America's Religious Fringe

J. C. Hallman. The Devil is a Gentleman: Exploring America’s Religious Fringe. Random House, 2006.

Richard Smoley. Forbidden Faith: The Gnostic Legacy from the Gospels to the Da Vinci Code. HarperSanFrancisco, 2006.


Writer J. C. Hallman, takes the 19th century psychologist and philosopher William James as his literary guide and embarks on a Louis Theroux/Jon Ronson-style tour of America’s religious fringe. In this tour he encounters Unarians, Druids, Satanists, Born-Again Christian wrestlers, atheists, Scientologists, witches and a group of dog-breeding orthodox monks. Each of these encounters is set against a period in James’s life and used to illustrate aspects of his ideas, clearly Hallman is aiming, or professing to aim, at some more serious intent than the standard Therouxian freak show. Yet all these groups emerge as well, freaky, and rather sad and desperate, indeed the sort of characters which can found on daytime TV agony fests, which aim to reassure the audience that no matter how dumb and mixed up they are, there are folks out their who far crazier than they will ever be.

One religious fringe not encountered by Hallman, is Gnosticism. Though literary critic Harold Bloom claimed that Gnosticism was America’s secret religion, the fully blown thing is likely to have little appeal to today's' affluent west. The basic tenant of hard Gnosticism was that the material world is the evil product of a subordinate demiurge, but trapped inside it are sparks of spirit which are longing to go free. The good god beyond the universe has sent messengers such as Jesus to set people on the right path through self knowledge etc. Meanwhile matter is bad, flesh is bad and sex is very bad indeed, especially if it brings babies into the world, which is a very, very bad thing indeed.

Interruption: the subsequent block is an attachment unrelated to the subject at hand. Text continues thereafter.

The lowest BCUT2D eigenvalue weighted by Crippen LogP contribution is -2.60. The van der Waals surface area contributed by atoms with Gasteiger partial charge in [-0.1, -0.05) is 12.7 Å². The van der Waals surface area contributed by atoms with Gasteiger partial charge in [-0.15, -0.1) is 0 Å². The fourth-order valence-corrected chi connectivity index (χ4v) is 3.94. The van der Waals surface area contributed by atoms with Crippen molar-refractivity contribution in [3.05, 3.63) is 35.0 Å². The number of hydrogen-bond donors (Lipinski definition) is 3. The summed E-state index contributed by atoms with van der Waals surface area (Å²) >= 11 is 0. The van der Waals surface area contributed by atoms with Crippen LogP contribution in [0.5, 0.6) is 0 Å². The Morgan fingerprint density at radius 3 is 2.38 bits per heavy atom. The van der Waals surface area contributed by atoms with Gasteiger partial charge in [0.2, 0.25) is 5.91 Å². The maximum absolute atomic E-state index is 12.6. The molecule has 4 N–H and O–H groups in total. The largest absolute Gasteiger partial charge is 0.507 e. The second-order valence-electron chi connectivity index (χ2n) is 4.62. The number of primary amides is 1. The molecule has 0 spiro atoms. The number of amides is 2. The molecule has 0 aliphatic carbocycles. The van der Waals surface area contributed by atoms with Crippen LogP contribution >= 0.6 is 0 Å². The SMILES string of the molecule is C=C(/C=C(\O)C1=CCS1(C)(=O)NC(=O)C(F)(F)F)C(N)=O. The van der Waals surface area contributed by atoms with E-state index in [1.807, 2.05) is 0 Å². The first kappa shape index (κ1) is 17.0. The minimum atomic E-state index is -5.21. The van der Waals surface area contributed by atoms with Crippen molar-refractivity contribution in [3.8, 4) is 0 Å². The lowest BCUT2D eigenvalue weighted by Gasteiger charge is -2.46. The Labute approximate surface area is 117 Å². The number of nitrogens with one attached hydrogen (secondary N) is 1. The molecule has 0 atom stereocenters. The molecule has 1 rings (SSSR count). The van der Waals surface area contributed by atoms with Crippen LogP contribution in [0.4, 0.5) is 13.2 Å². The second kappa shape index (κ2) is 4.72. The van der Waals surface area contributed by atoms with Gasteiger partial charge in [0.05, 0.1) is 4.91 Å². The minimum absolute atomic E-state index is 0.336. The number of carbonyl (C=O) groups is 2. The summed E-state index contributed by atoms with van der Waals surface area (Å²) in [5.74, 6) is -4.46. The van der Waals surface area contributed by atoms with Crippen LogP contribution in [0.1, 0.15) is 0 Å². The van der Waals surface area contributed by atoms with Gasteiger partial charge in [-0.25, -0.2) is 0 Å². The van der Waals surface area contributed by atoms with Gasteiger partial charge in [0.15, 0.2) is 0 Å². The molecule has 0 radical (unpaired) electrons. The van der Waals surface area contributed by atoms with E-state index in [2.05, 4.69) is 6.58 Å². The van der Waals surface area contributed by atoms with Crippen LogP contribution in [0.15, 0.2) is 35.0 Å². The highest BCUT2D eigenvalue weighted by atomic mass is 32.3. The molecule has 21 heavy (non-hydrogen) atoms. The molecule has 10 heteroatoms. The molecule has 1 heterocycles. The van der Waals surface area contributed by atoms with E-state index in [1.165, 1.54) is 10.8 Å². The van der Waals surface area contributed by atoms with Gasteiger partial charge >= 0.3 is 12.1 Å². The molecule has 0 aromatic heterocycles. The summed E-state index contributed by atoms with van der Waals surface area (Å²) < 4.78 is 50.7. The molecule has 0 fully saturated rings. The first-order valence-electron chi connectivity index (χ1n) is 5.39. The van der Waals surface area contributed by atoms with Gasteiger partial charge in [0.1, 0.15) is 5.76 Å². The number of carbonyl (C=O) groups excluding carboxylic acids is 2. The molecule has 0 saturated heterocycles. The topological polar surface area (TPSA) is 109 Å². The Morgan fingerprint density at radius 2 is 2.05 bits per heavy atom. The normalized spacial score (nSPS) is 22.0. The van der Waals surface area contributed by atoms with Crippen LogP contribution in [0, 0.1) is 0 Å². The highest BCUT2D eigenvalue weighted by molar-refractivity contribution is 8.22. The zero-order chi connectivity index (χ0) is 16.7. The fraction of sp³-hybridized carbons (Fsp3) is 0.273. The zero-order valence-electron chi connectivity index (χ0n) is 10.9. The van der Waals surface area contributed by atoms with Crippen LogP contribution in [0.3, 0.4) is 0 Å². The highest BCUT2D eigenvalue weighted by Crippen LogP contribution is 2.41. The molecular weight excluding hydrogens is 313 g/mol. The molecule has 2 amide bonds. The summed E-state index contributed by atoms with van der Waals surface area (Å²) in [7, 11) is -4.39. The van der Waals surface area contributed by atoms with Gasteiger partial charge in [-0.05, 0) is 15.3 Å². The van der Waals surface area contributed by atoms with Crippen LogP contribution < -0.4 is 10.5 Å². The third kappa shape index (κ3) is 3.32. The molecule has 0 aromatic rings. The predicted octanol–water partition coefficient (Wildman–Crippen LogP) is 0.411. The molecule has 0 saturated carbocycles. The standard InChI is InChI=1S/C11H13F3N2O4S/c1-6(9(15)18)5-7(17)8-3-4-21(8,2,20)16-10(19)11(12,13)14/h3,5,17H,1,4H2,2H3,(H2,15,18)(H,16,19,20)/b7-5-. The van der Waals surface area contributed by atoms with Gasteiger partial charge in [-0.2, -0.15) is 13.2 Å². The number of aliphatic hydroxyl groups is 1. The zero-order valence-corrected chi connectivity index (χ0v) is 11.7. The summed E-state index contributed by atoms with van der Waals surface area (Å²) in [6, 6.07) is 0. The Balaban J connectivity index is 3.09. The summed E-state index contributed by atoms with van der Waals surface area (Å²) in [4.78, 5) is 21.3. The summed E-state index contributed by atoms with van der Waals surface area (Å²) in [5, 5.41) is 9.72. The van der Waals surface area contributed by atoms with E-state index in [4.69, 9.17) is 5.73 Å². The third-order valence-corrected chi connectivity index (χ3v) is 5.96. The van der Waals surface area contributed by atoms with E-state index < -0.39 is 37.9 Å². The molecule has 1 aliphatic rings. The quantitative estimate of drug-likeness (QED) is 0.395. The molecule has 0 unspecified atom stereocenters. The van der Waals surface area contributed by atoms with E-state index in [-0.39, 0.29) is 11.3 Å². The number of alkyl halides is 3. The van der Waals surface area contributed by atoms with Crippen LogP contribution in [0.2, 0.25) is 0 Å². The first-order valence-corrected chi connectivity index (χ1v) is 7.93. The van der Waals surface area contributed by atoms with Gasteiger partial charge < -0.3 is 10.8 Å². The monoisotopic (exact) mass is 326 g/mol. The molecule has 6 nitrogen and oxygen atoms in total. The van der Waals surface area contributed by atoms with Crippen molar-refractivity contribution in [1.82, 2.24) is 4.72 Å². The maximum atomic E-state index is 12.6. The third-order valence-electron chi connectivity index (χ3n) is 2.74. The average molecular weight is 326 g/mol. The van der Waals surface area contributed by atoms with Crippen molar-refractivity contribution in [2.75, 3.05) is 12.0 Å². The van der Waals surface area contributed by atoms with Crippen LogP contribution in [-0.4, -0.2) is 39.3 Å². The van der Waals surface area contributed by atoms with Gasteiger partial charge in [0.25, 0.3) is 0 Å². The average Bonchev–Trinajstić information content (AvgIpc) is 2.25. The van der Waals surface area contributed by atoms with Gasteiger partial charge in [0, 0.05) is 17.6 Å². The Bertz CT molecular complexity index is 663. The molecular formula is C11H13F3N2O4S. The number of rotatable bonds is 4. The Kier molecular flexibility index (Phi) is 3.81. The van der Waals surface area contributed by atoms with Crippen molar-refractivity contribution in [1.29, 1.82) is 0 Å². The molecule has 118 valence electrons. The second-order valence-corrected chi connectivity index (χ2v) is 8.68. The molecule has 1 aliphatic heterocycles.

Though the idea of a secret esoteric knowledge and enlightenment through personal experience rather than obedience to authority have obvious appeals, the rest seems largely crazy. But of course, these beliefs developed at a time when there were not today’s well washed, well cared for, groomed, medically supervised and often enhanced bodies; most people lived lives of desperate poverty either in back-breaking agriculture, or in the fetid slums of horse-shit filled cities. People stank, thire flesh was pot marked and boil marked, and most people at 30 looked much older than most western 70-year-olds of today. In such conditions the idea that matter and bodies were naturally vile didn’t seem so crazy after all.

The only contemporary example of a true Gnostic thinker that Smoly can come up with is the science fiction writer Phillip K. Dick. However in the sort of fields Magonia is involved with there are a number of others. Perhaps the best example of a pop Gnostic today is John Keel. Keel doesn’t go in much for the vile bodies, but his vision of humankind ruled by the demonic forces of the superspectrum and of the world’s belief systems being an illusion fostered by 'the powers and principalities' is right out of the Gnostic tradition. Of course, as with more traditional forms of Gnosticism, we can read Keel’s ideas metaphorically, with the ‘ultraterrestrials’ being symbols of the human sensory, cognitive and belief systems, In this reading humans are trapped by the forces of our own imagination, because we have forgotten in some profound sense that we made them in the first place. -- Peter Rogerson.


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